"Explanation: Normal cloud bottoms are flat. This is because moist warm air that rises and cools will condense into water droplets at a specific temperature, which usually corresponds to a very specific height. As water droplets grow, an opaque cloud forms. Under some conditions, however, cloud pockets can develop that contain large droplets of water or ice that fall into clear air as they evaporate. Such pockets may occur in turbulent air near a thunderstorm. Resulting mammatus clouds can appear especially dramatic if sunlit from the side. These mammatus clouds were photographed over Regina, Saskatchewan, Canada during the past summer."
"This image from the Landsat 5 satellite was acquired on October 27, 2011. The false-color view shows the high desert—bare soil and sparse vegetation appear in shades of brown and pink—and the deep green vegetation on the west side of the Cascade Mountains. The one blue spot is the glacial cap of Mount Hood.
The transition from green to brown is indicative of a rain shadow. Winds blow in from the west, carrying moisture from the Pacific Ocean. As the air moves across the landscape and up into the high elevations of the Cascade Range, air pressure decreases. The air cools and becomes unable to hold as much moisture, causing water to fall out as rain or snow. For this reason, the Cascades spend most of the year blanketed by cloud cover, and the frequent precipitation provides ample water for lush vegetation and gigantic trees.
On the eastern, leeward side of the mountains, the elevation drops, the air warms, and the air pressure increases. This effectively shuts off the rain because the air can better hold the remaining moisture. This effect is called a rain shadow and is largely responsible for the desert landscape beyond the mountains."
"A huge, lingering ridge of high pressure over the eastern half of the United States brought summer-like temperatures to North America in March 2012. The warm weather shattered records across the central and eastern United States and much of Canada."
"An invisible, ancient source of energy surrounds us—energy that powered the first explorations of the world, and that may be a key to the future. This map shows you the delicate tracery of wind flowing over the US right now."
"The photo above shows a cloudburst I observed just before sunset in Jones County, Texas on September 17, 2011. This rain shaft looked more foreboding than was actually the case and indeed any rain in drought-stricken Texas was welcome. January through July of 2011 was the driest six-month period ever recorded in Texas. Additionally, the summer of 2011 was the hottest on record. Convective storms can sometimes produce very localized rains; a deluge in a particular spot but only a few drops just a few hundred yards away."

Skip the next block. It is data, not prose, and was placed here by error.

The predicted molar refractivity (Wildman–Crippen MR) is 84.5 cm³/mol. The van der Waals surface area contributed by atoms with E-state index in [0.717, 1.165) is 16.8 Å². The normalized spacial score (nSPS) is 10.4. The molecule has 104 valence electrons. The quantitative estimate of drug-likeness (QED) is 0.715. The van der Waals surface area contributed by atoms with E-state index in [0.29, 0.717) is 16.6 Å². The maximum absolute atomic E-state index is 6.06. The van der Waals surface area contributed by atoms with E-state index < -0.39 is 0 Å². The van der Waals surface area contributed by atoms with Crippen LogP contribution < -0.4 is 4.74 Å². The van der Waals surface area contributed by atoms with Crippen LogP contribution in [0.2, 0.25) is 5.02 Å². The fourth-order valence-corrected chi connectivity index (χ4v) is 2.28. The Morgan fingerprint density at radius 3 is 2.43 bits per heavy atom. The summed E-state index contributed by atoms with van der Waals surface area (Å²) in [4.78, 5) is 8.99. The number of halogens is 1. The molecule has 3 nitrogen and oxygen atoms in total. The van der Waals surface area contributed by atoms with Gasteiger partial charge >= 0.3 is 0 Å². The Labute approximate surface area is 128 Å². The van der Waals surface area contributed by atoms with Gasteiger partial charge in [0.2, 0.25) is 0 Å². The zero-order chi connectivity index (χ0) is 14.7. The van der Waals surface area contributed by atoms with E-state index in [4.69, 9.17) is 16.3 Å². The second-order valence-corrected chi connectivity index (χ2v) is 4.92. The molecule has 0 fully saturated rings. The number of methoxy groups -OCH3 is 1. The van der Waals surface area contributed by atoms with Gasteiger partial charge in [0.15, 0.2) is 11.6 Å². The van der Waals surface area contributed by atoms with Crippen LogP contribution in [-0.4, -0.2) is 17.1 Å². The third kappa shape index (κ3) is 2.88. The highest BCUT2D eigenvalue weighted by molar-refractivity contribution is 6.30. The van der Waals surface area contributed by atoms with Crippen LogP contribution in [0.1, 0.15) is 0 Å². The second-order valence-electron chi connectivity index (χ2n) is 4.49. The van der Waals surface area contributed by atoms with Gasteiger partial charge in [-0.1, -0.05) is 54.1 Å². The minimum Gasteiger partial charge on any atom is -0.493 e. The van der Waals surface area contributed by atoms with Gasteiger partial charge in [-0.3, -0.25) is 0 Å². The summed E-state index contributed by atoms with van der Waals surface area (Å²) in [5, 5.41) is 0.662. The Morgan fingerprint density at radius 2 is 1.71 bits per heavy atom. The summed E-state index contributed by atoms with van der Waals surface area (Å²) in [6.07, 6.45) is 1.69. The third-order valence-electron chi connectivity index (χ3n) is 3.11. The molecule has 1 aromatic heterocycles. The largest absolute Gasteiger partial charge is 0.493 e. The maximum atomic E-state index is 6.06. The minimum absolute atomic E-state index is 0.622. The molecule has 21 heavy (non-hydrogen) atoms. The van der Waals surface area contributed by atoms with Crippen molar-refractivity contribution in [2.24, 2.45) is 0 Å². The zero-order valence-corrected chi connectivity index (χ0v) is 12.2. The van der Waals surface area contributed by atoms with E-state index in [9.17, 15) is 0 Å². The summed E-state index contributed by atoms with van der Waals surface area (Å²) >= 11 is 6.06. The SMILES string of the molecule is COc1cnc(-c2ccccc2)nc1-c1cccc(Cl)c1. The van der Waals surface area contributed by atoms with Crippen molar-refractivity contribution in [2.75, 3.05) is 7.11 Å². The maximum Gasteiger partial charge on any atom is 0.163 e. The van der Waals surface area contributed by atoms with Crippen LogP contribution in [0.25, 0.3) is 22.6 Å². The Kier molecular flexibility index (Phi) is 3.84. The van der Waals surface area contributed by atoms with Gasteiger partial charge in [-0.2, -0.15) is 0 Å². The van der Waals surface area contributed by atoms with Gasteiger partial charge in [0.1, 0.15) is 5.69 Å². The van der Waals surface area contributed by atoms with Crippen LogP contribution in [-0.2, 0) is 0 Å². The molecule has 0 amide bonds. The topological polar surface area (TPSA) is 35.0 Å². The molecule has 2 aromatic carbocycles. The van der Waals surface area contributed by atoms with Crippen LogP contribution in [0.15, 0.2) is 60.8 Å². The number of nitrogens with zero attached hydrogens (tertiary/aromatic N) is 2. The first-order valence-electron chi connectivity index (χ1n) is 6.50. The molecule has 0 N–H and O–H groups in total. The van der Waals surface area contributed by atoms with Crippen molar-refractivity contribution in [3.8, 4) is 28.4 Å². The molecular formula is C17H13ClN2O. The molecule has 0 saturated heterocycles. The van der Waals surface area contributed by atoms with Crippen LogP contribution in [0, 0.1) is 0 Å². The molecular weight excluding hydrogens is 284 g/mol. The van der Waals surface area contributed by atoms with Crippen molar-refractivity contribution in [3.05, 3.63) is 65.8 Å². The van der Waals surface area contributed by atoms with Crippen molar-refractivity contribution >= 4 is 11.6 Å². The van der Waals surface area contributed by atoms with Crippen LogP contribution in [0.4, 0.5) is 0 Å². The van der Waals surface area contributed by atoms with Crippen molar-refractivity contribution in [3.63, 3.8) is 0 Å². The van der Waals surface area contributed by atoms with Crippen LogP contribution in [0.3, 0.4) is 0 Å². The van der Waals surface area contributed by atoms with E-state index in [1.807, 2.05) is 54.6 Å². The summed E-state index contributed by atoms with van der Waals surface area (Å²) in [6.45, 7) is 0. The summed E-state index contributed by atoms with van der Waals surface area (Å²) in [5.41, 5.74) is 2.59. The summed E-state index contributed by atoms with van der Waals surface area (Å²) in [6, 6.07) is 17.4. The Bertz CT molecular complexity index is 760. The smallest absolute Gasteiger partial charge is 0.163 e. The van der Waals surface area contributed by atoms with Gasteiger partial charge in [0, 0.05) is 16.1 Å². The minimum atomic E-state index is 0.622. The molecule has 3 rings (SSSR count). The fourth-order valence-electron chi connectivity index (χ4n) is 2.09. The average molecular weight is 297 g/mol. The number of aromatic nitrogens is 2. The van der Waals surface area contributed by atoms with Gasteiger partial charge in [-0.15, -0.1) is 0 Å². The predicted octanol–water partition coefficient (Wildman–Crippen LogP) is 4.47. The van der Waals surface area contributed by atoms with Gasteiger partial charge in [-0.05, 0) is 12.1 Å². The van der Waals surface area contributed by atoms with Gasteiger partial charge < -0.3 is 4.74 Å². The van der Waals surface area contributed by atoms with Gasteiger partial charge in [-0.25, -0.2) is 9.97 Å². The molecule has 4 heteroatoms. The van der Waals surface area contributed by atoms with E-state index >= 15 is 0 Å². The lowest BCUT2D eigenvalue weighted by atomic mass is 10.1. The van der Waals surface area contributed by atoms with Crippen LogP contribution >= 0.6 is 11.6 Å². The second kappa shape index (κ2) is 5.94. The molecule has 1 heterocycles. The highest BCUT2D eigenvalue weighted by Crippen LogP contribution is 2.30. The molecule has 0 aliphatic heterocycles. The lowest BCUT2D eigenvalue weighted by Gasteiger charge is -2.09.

"The mysterious “Relámpago del Catatumbo” (Catatumbo lightning) is a unique natural phenomenon in the world. Located on the mouth of the Catatumbo river at Lake Maracaibo (Venezuela), the phenomenon is a cloud-to-cloud lightning that forms a voltage arc more than five kilometre high during 140 to 160 nights a year, 10 hours a night, and as many as 280 times an hour."
Promotional Video of the "Catatumbo Lightning", tourist icon of the Zulia State,Venezuela. Declared Natural Patrimony of the Nation in 2007; and Natural Heriage of Humanity by UNESCO.
Photographer : Hector Fabian Garrido
"The photo above showing a sensational display of lenticular clouds was snapped near La Rioja, Argentina, at the base of the Andes Mountains, on September 9, 2011. I was doing seismic testing just after sunrise and was taken aback by the gold and tawny wave clouds that appeared across much of the sky. These lenticulars took shape to the lee (east) of the Andes, just west of my location -- the Sun was behind the camera. Lenticular clouds are generally orographic in origin, forming in lee waves when air is forced to rise over elevated terrain. On this early spring morning, the smooth structure of the waves, the illumination by the low Sun, and the absence of other types of clouds, gave the sky a surreal look."
This shot, taken in May 2010 at Nødebohuse, North Zealand, in Denmark, shows a natural phenomenon referred to as a solar pillar. These vertical beams of light areusually created in cold air by ice crystals falling from high clouds. The crystals are sometimes flat, and air resistance will cause them to float flatly, rather than knifing downward on edge. As sunlight reflects off the crystals, the resulting column of light shining up into the sky seems to come from the sun, but in reality it's just a few miles away from the observer.